The Swedish Theological Institute is a meeting place for people in Jerusalem as well as for temporary visitors, from different parts of the world, who are involved in matters concerning religion, culture and dialogue.
The Swedish Theological Institute seeks to further a deeper understanding of the religious traditions in Jerusalem: Judaism, Christianity and Islam.
The Swedish Theological Institute in Jerusalem was founded in 1951. It is located in one of the most beautiful buildings in the city, erected in 1882 in the Street of the Prophets. The building is well-known in Jerusalem as the Beit Tavor and was constructed by the famous architect Conrad Schick. The Swedish Theological Institute is owned by the Church of Sweden, and the premises also host the Chapel of Saint Bridget, where the local Swedish congregation worships.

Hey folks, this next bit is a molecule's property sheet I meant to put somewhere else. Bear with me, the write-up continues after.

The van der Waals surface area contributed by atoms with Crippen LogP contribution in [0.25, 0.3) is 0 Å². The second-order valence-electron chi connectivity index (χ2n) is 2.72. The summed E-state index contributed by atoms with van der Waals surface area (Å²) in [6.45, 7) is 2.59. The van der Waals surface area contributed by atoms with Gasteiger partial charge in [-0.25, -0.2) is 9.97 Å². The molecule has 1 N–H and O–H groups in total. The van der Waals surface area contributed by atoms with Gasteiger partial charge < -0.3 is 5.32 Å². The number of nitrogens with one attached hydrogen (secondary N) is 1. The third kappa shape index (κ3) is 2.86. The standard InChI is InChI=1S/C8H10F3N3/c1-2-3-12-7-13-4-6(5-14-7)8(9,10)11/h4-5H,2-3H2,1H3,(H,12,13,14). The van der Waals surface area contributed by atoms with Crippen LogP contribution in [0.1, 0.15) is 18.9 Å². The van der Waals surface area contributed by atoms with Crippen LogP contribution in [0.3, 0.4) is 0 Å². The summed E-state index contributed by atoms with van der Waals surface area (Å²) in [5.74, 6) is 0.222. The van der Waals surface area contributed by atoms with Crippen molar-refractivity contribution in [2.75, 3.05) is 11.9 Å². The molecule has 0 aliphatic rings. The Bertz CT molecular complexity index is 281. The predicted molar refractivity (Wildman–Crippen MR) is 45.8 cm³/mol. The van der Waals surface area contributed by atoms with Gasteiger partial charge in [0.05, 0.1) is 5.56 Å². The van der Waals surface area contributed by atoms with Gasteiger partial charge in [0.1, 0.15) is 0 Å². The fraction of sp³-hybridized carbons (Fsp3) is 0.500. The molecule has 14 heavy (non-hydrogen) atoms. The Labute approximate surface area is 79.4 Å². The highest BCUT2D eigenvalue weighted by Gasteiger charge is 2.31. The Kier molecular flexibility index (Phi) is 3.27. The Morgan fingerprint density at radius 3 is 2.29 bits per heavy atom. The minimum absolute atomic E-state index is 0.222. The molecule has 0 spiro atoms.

The Swedish Theological Institute also offers an opportunity to study the many different types of interfaith dialogue which exist in Jerusalem. Since Judaism, Christianity and Islam are scripture-based religions, in-depth study of languages, texts and traditions are of fundamental importance. A professor at Lund University in Sweden, Jesper Svartvik, teaches at the Swedish Theological Institute. His chair is named after Krister Stendahl, the renowned Professor and Dean of Harvard Divinity School, who also served as a Church of Sweden Bishop in the diocese of Stockholm.